Sunday, March 25, 2012

Fourth World, Part 6

(Continued from Part 5)

NEW GODS 10  /  art by Jack Kirby & Mike Royer   (September 1972)
THE DEMON 1  /  art by Jack Kirby & Mike Royer   (September 1972)

MISTER MIRACLE 10  /  art by Jack Kirby & Mike Royer   (October 1972)
WEIRD MYSTERY TALES 2  /  art by HOWARD PURCELL   (October 1972)
THE DEMON 2  /  art by Jack Kirby & Mike Royer   (October 1972)
FOREVER PEOPLE 11  /  art by Jack Kirby & Mike Royer   (November 1972)
NEW GODS 11  /  art by Jack Kirby & Mike Royer   (November 1972)
THE DEMON 3  /  art by Jack Kirby & Mike Royer   (November 1972)

Strangely enough, I don't actually have a single Jack Kirby issue of KAMANDI, but I just had to find a cover scan of the following to clean up and post here...

art by Jack Kirby & Mike Royer   (November 1972)
MISTER MIRACLE 11  /  art by Jack Kirby & Mike Royer   (December 1972)
WEIRD MYSTERY TALES 3  /  art by NICK CARDY   (December 1972)
THE DEMON 4  /  art by Jack Kirby & Mike Royer   (December 1972)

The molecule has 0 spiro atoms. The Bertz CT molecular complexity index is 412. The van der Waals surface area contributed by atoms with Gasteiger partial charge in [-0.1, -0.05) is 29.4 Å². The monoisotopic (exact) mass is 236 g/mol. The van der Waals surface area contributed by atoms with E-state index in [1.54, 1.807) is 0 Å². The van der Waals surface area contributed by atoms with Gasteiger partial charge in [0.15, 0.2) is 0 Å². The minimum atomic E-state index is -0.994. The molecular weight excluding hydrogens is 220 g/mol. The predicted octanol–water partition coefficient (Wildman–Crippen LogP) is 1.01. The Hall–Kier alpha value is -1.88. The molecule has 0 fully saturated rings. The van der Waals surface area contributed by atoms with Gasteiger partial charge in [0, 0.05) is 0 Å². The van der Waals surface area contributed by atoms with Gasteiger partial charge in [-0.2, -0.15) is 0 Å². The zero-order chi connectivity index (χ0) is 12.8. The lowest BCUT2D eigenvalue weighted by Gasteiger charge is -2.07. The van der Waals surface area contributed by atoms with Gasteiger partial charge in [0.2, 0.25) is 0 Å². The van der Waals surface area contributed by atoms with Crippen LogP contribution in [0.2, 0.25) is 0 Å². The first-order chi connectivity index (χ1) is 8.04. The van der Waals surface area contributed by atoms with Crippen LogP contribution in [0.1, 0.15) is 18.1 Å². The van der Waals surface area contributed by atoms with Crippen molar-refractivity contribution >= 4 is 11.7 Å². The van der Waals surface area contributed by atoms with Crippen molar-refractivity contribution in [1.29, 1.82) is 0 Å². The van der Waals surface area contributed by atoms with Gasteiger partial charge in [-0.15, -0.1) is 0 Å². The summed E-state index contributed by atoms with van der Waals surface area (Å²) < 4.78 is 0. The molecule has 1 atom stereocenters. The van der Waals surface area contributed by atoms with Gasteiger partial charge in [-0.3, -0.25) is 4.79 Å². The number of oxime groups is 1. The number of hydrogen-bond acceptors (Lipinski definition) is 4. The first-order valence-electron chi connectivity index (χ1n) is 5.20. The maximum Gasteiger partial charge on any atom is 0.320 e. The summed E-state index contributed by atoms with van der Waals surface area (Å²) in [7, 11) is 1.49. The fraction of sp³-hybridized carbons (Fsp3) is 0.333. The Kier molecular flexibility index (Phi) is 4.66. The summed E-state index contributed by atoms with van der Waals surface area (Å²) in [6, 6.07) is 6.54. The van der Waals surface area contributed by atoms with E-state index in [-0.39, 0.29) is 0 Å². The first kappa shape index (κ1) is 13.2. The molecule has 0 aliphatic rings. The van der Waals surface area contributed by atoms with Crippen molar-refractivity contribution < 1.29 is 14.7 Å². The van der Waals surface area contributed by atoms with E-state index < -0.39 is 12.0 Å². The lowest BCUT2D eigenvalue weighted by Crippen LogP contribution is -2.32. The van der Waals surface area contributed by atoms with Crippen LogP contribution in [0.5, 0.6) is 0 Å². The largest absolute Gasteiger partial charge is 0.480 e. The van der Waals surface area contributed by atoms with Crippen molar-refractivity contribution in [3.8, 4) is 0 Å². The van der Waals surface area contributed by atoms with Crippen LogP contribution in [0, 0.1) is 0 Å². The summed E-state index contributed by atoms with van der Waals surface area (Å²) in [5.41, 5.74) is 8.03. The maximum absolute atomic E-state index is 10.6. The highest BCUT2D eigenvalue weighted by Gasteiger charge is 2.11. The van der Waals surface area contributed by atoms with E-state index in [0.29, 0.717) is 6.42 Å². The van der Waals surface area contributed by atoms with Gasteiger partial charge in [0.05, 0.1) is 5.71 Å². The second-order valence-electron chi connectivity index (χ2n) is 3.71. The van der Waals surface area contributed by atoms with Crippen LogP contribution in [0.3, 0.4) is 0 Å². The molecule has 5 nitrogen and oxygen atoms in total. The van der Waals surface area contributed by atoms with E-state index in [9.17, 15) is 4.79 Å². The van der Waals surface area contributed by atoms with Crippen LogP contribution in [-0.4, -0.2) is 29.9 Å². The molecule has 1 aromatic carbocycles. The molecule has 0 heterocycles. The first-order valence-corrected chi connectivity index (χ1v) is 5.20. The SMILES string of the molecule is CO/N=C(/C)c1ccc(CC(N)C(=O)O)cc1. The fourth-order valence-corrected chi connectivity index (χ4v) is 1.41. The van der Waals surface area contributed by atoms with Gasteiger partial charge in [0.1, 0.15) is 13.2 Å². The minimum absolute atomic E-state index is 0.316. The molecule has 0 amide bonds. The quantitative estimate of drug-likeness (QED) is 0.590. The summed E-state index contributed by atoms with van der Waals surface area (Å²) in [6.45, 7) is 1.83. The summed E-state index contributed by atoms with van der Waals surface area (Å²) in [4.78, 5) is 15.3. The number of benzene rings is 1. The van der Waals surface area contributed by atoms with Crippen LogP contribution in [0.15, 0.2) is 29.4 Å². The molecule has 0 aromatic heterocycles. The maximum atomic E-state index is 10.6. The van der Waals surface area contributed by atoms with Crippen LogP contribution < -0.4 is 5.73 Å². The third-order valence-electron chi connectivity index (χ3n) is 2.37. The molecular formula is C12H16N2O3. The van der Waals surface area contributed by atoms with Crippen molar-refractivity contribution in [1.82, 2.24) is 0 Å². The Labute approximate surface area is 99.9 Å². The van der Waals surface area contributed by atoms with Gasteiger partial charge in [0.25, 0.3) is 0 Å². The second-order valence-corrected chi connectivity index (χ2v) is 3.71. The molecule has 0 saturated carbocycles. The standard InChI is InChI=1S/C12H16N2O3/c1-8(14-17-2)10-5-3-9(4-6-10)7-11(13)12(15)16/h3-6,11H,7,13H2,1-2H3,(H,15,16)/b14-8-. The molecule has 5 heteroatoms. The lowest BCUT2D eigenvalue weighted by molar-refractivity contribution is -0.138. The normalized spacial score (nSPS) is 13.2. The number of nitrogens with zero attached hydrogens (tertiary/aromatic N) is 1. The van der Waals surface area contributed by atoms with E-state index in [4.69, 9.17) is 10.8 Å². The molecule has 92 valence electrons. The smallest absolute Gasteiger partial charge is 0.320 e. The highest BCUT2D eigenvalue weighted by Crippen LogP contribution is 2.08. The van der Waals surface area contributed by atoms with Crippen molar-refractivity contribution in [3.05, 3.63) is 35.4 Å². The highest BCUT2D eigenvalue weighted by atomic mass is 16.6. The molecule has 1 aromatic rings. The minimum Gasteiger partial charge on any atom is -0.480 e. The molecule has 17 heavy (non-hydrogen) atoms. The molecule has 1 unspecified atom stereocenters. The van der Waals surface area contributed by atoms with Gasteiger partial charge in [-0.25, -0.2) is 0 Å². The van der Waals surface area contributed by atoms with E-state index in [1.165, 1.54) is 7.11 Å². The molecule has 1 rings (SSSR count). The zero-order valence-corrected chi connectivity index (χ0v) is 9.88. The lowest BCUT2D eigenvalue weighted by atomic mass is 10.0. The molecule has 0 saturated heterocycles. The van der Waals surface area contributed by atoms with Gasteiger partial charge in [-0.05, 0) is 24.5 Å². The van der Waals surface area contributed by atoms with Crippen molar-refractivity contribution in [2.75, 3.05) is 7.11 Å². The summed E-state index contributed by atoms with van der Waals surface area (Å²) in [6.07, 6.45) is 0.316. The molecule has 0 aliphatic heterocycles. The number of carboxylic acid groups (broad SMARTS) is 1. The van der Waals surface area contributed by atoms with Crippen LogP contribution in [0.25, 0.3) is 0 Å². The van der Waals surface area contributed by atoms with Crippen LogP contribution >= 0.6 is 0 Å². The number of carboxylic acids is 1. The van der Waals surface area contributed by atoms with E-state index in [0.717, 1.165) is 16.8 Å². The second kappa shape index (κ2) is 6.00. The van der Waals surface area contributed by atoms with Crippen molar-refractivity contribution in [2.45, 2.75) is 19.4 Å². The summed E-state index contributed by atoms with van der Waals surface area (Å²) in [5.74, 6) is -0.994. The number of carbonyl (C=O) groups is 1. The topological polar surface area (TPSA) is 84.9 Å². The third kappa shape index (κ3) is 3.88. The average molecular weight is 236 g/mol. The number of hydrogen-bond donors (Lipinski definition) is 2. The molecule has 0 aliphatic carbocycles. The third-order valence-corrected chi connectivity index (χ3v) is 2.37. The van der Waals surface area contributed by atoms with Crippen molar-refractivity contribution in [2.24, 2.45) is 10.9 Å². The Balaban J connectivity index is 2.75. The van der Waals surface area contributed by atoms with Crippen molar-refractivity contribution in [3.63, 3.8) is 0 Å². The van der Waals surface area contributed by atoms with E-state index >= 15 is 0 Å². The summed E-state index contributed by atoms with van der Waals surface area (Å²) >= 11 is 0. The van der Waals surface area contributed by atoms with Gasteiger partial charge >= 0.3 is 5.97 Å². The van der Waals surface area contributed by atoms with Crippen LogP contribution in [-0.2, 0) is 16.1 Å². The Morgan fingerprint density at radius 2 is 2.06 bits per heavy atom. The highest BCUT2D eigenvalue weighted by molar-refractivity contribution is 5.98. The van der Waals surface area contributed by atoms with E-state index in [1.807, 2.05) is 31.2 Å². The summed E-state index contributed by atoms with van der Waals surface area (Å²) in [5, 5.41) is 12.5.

(Continued in Part 7)

More as I go!

For in-depth reviews and a fascinating discussion of these issues, go to the CAPTAIN COMICS message board...

Artwork (C) DC Comics Inc.
Raw scans of THE DEMON #2-4,
KAMANDI #1 and
WEIRD MYSTERY TALES #2-3 from Heritage Auctions

Restorations by Henry R. Kujawa

Friday, March 2, 2012

Captain America

Apparently, the 1st "patriotic" comic-book super-hero was The Shield, from MLJ (later, Archie), who debuted in PEP COMICS #1 (January 1940).  The Shield was the work of writer Harry Shorten & artist Irv Novick, under editor Abner Sundell.

PEP COMICS 1  /  art by IRV NOVICK   (January 1940)
The Shield was quickly followed by Uncle Sam from Quality Comics, who debuted in NATIONAL COMICS #1 (July 1940), the work of writer Will Eisner & artist Dave Berg, and Minute Man from Fawcett Comics, who debuted in MASTER COMICS #11 (February 1941), the work of artist Charles Sultan.  Over at Timely Comics, publisher Martin Goodman, whose specialty was doing knock-offs of already-successful properties, apparently approached his editor & art director, Joe Simon & Jack Kirby, and specifically asked them for a Shield-type character (much as Fawcett's publisher had told his staff to create a Superman-type, which resulted in Captain Marvel!).  They did as asked, but insisted on a contract specifying they would get a percentage of the profits.  Goodman agreed-- or at least, he signed a contract to that effect.

The creation of Joe Simon and Jack Kirby, CAPTAIN AMERICA was, rare for the time, launched in his own title, and became an immediate sales sensation.

art by Joe Simon & Jack Kirby   (March 1941)